The governance of drought

2016-02-29 12:21
In line for precious drops of water
The late afternoon sun sets as residents of Khula village outside St Lucia gather around the pump in their daily ritual to collect water.

In line for precious drops of water The late afternoon sun sets as residents of Khula village outside St Lucia gather around the pump in their daily ritual to collect water. (Ian Carbutt, The Witness)

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President Jacob Zuma thought the drought serious enough to mention it during his State of the Nation Address. Finance Minister Pravin Gordhan, in presenting the budget on Wednesday, put the drought alongside “global uncertainties” as a major constraint to economic growth.

If it’s so important, then what’s with R1 billion allocated for supposed “drought relief”? Gordhan said it would be used for water provision, agriculture support, transport and feed for livestock.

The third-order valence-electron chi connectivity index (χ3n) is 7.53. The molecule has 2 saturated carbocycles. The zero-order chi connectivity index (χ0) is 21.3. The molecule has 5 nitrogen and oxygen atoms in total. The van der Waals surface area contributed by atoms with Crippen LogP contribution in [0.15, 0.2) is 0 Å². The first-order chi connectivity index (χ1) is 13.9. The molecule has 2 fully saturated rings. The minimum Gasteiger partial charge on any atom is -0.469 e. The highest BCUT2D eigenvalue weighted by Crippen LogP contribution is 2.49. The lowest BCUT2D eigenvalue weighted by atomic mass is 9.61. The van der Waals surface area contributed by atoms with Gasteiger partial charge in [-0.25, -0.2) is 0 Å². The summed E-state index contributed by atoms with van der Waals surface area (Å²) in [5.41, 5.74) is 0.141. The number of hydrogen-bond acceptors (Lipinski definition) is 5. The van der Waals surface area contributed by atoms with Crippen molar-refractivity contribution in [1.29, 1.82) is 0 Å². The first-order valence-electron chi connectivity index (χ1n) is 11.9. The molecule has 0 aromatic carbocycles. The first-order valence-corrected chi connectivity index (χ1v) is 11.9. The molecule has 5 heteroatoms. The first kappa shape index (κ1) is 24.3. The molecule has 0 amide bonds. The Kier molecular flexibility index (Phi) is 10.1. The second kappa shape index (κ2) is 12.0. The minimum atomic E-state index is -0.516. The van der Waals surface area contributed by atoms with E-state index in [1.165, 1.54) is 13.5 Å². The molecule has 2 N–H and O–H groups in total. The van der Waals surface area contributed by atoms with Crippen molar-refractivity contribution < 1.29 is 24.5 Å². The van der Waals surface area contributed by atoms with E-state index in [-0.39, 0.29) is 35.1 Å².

Austerity budgets, which is what he said this one was, are supposed to generate efficiency. In the context of drought, one is talking about efficiency in the governance of water. What’s the track record on this?

The first point to be made is that South Africa has a highly variable climate, it is defined by its water scarcity, projections suggest that demand will outstrip supply by 2030, and therefore there is no such thing as an unexpected shock to the system. Even the current El Nino drought, which is being blamed for everything, could be seen coming from seasons away.

An example of how low a priority water can be, is to be found just before the current back-to-back drought years, in the 2013-14 Integrated Development Plan for Jozini in KwaZulu-Natal. Community halls and sports fields in abundance, with millions of rands allocated in the budget. Lots of small poverty alleviation projects, all with money. That’s good. But then, Budget item: 80 bore­holes, across all wards. Money allocated: zero. Among the unfunded projects listed, water is a priority request from all 20 wards, either in the form of dams, or pipes, or water tanks, or a windmill. They languish in the budget column where the money didn’t get to.